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Brian Dale 07-03-2019 11:37 AM

paint or gel coat??
3 Attachment(s)
[1972 compact jr] input needed is this a trailer that has been painted multiple times or does anyone know if a "primer" was used under gelcoat? I bought the trailer with the dark blue as you see in the photo(too dark to be the pastel colors originally used) but when I began sanding there was a tan color under the blue -see picture
And then under the tan was a bold and beautiful red. Any chance my jr was originally a red? I've seen a couple hunter II trailers that were red, but as far as I knew the jr's were all pastel pink,blue, green and yellow from the factory. I'd appreciate everyone's input Attachment 130110Attachment 130111Attachment 130112

John in Michigan 07-03-2019 01:43 PM

A couple of years ago I saw a Hunter camper with the original gelcoat, and guess what? It was a darkish red similar to your photos. So you might try stripping off the paint using a gelcoat-friendly stripper. Some people paint over gelcoat because they want a different color, while others paint over gelcoat to hide fiberglass repairs.

Brian Dale 07-04-2019 09:46 PM

Thank you for replying, that's good to know, as I'd rather restore the gelcoat vs painting. Do you happen to remember if it was a compact II or compact jr? I'll look into a stripper compatible with gelcoat. Happy 4th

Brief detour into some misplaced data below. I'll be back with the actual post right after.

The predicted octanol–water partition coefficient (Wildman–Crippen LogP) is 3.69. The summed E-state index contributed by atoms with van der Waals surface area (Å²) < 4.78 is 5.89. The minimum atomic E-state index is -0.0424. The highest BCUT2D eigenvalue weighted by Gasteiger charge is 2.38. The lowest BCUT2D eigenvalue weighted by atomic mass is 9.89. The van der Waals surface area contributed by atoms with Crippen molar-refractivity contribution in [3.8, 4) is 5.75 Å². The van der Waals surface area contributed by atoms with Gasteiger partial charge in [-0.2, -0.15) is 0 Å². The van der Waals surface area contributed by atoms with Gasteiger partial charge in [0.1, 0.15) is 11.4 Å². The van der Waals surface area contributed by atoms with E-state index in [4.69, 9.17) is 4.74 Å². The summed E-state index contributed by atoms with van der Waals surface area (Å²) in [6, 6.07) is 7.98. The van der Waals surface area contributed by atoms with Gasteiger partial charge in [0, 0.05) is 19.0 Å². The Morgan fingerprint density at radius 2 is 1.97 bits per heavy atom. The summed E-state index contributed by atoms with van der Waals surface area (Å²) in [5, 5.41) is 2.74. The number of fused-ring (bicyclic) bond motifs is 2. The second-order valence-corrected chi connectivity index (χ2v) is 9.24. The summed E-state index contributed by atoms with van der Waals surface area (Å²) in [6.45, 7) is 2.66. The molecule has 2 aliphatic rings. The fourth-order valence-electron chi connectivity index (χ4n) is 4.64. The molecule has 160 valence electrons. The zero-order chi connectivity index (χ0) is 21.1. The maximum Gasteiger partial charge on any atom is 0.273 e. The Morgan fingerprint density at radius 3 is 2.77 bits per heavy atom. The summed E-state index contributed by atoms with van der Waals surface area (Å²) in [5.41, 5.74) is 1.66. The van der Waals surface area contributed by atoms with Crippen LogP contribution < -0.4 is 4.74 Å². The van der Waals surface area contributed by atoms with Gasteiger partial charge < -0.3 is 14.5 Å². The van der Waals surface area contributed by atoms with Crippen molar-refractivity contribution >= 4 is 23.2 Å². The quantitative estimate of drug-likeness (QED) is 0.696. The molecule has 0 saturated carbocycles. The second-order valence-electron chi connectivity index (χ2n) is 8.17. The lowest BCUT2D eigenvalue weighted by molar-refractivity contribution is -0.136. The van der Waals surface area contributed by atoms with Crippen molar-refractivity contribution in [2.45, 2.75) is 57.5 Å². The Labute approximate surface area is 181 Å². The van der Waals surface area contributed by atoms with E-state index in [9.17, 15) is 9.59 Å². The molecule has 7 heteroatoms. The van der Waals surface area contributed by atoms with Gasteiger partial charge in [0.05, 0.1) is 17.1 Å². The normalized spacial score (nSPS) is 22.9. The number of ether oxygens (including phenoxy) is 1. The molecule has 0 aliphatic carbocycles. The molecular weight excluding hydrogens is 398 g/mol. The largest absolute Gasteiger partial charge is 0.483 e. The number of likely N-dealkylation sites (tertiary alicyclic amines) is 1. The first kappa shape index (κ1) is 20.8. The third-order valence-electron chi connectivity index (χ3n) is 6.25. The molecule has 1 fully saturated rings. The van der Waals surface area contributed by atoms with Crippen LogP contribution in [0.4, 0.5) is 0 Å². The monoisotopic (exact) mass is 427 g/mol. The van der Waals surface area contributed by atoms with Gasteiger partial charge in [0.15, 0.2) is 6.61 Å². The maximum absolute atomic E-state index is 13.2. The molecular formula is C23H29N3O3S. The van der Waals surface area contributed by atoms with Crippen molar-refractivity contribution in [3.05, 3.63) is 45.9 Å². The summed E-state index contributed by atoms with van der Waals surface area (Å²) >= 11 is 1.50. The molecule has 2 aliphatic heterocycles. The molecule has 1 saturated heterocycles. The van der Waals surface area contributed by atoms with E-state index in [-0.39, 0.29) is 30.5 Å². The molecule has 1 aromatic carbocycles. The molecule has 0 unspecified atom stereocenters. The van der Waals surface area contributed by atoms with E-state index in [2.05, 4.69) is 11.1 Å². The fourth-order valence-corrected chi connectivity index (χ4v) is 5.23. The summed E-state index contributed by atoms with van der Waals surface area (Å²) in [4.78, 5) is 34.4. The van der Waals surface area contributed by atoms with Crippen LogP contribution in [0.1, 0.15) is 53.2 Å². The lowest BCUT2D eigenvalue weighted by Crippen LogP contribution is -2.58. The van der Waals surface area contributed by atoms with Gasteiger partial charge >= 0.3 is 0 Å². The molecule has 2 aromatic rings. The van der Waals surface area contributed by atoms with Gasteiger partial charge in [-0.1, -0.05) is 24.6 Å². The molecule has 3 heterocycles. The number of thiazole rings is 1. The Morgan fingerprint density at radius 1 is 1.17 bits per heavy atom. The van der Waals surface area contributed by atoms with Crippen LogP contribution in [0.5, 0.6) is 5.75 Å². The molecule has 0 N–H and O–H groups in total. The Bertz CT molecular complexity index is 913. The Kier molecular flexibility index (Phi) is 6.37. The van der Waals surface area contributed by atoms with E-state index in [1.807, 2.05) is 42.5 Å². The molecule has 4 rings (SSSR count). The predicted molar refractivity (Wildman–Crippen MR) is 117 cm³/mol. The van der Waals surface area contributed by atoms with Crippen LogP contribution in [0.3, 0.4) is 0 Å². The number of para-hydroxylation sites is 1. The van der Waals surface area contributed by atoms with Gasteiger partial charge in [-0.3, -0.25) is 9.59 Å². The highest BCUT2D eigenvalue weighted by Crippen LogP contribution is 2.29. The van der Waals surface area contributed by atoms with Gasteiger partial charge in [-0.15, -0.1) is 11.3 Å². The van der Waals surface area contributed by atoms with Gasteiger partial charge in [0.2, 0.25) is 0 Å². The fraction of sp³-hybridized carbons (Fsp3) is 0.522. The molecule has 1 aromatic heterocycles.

John in Michigan 07-05-2019 07:00 AM

Brian I didn't notice which model. I saw it at a Tin Can Tourists rally, and it was the only molded fiberglass camper there. The rest were canned ham and Airstream style campers.

Donna D. 07-05-2019 07:46 AM

The Hunter definitely came with a red gelcoat, at least on the bottom:

John in Michigan 07-05-2019 08:42 AM

The Hunter that I saw at the TCT rally was red gel coat all over, not two tone. It was a deep, dark, aged red.

ARVZ 07-05-2019 09:18 AM

Gelcoat is basically colored polyester resin you catalyze and apply just like the structural layers. There is no need to use a primer; it's all the same stuff.

If you want to add structural layers over existing gelcoat or fiberglass, just sand/grind down through the UV-damaged layer or just remove the high-gloss imparted by the mold surface so you have a chemically clean, rough, fairly flat surface to apply more fiberglass resin and cloth to. You don't have to take all the gelcoat off to get a good bond.

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